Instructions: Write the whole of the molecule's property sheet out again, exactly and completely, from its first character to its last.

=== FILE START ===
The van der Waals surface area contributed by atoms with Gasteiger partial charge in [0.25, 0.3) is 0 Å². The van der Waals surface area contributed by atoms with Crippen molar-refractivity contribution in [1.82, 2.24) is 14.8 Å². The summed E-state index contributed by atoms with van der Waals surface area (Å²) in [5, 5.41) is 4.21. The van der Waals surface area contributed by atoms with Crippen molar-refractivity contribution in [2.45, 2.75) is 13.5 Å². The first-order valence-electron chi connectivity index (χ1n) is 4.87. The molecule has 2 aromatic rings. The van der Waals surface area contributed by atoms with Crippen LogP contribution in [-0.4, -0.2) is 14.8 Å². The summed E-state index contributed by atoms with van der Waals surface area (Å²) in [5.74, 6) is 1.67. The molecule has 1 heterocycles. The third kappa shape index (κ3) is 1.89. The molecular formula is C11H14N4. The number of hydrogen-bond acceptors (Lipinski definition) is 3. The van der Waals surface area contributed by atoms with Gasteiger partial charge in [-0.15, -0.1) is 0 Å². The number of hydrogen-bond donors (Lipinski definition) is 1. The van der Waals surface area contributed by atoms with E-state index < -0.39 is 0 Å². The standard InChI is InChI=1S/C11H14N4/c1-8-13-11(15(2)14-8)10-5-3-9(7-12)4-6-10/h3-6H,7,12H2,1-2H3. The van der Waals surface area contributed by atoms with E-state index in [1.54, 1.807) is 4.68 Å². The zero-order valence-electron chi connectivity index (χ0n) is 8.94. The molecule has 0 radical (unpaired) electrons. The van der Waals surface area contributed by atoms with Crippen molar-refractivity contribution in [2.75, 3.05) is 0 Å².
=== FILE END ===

The van der Waals surface area contributed by atoms with Gasteiger partial charge in [0.25, 0.3) is 0 Å². The van der Waals surface area contributed by atoms with Crippen molar-refractivity contribution in [1.82, 2.24) is 14.8 Å². The summed E-state index contributed by atoms with van der Waals surface area (Å²) in [5, 5.41) is 4.21. The van der Waals surface area contributed by atoms with Crippen molar-refractivity contribution in [2.45, 2.75) is 13.5 Å². The first-order valence-electron chi connectivity index (χ1n) is 4.87. The molecule has 2 aromatic rings. The van der Waals surface area contributed by atoms with Crippen LogP contribution in [-0.4, -0.2) is 14.8 Å². The summed E-state index contributed by atoms with van der Waals surface area (Å²) in [5.74, 6) is 1.67. The molecule has 1 heterocycles. The third kappa shape index (κ3) is 1.89. The molecular formula is C11H14N4. The number of hydrogen-bond acceptors (Lipinski definition) is 3. The van der Waals surface area contributed by atoms with Gasteiger partial charge in [-0.15, -0.1) is 0 Å². The number of hydrogen-bond donors (Lipinski definition) is 1. The van der Waals surface area contributed by atoms with E-state index < -0.39 is 0 Å². The standard InChI is InChI=1S/C11H14N4/c1-8-13-11(15(2)14-8)10-5-3-9(7-12)4-6-10/h3-6H,7,12H2,1-2H3. The van der Waals surface area contributed by atoms with E-state index in [1.54, 1.807) is 4.68 Å². The zero-order valence-electron chi connectivity index (χ0n) is 8.94. The molecule has 0 radical (unpaired) electrons. The van der Waals surface area contributed by atoms with Crippen molar-refractivity contribution in [2.75, 3.05) is 0 Å².